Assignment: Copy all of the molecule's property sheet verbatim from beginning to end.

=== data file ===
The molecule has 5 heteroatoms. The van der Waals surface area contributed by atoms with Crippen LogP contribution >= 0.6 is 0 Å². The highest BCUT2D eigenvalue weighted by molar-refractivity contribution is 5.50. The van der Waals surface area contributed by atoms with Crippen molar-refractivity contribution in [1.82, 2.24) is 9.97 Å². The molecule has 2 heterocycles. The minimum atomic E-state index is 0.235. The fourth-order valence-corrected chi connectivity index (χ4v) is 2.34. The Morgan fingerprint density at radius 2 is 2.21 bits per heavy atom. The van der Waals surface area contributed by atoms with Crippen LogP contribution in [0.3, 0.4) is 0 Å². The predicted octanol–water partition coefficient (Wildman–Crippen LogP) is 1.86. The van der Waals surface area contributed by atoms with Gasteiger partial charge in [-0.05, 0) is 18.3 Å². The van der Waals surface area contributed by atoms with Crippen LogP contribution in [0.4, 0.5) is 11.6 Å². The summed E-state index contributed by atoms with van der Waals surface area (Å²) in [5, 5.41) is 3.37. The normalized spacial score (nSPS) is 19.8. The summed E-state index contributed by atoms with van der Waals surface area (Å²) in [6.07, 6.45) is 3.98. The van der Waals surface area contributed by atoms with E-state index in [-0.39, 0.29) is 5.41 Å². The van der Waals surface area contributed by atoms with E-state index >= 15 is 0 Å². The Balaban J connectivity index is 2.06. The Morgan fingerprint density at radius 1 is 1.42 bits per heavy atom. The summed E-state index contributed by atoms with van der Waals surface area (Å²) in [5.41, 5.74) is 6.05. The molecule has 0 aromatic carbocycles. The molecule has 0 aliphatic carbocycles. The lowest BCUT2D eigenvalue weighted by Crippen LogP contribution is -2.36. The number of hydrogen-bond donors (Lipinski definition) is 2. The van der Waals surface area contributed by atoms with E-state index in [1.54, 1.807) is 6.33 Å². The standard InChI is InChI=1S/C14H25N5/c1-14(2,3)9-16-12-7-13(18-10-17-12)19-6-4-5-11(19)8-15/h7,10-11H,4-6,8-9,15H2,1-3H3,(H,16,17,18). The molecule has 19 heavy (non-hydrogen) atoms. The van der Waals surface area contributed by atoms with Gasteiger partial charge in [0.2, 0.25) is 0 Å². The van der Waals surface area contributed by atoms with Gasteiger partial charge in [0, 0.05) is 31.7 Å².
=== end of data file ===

The molecule has 5 heteroatoms. The van der Waals surface area contributed by atoms with Crippen LogP contribution >= 0.6 is 0 Å². The highest BCUT2D eigenvalue weighted by molar-refractivity contribution is 5.50. The van der Waals surface area contributed by atoms with Crippen molar-refractivity contribution in [1.82, 2.24) is 9.97 Å². The molecule has 2 heterocycles. The minimum atomic E-state index is 0.235. The fourth-order valence-corrected chi connectivity index (χ4v) is 2.34. The Morgan fingerprint density at radius 2 is 2.21 bits per heavy atom. The van der Waals surface area contributed by atoms with Crippen LogP contribution in [0.3, 0.4) is 0 Å². The predicted octanol–water partition coefficient (Wildman–Crippen LogP) is 1.86. The van der Waals surface area contributed by atoms with Gasteiger partial charge in [-0.05, 0) is 18.3 Å². The van der Waals surface area contributed by atoms with Crippen LogP contribution in [0.4, 0.5) is 11.6 Å². The summed E-state index contributed by atoms with van der Waals surface area (Å²) in [5, 5.41) is 3.37. The normalized spacial score (nSPS) is 19.8. The summed E-state index contributed by atoms with van der Waals surface area (Å²) in [6.07, 6.45) is 3.98. The van der Waals surface area contributed by atoms with E-state index in [-0.39, 0.29) is 5.41 Å². The van der Waals surface area contributed by atoms with E-state index >= 15 is 0 Å². The Balaban J connectivity index is 2.06. The Morgan fingerprint density at radius 1 is 1.42 bits per heavy atom. The summed E-state index contributed by atoms with van der Waals surface area (Å²) in [5.41, 5.74) is 6.05. The molecule has 0 aromatic carbocycles. The molecule has 0 aliphatic carbocycles. The lowest BCUT2D eigenvalue weighted by Crippen LogP contribution is -2.36. The number of hydrogen-bond donors (Lipinski definition) is 2. The van der Waals surface area contributed by atoms with E-state index in [1.54, 1.807) is 6.33 Å². The standard InChI is InChI=1S/C14H25N5/c1-14(2,3)9-16-12-7-13(18-10-17-12)19-6-4-5-11(19)8-15/h7,10-11H,4-6,8-9,15H2,1-3H3,(H,16,17,18). The molecule has 19 heavy (non-hydrogen) atoms. The van der Waals surface area contributed by atoms with Gasteiger partial charge in [0.2, 0.25) is 0 Å². The van der Waals surface area contributed by atoms with Gasteiger partial charge in [0, 0.05) is 31.7 Å².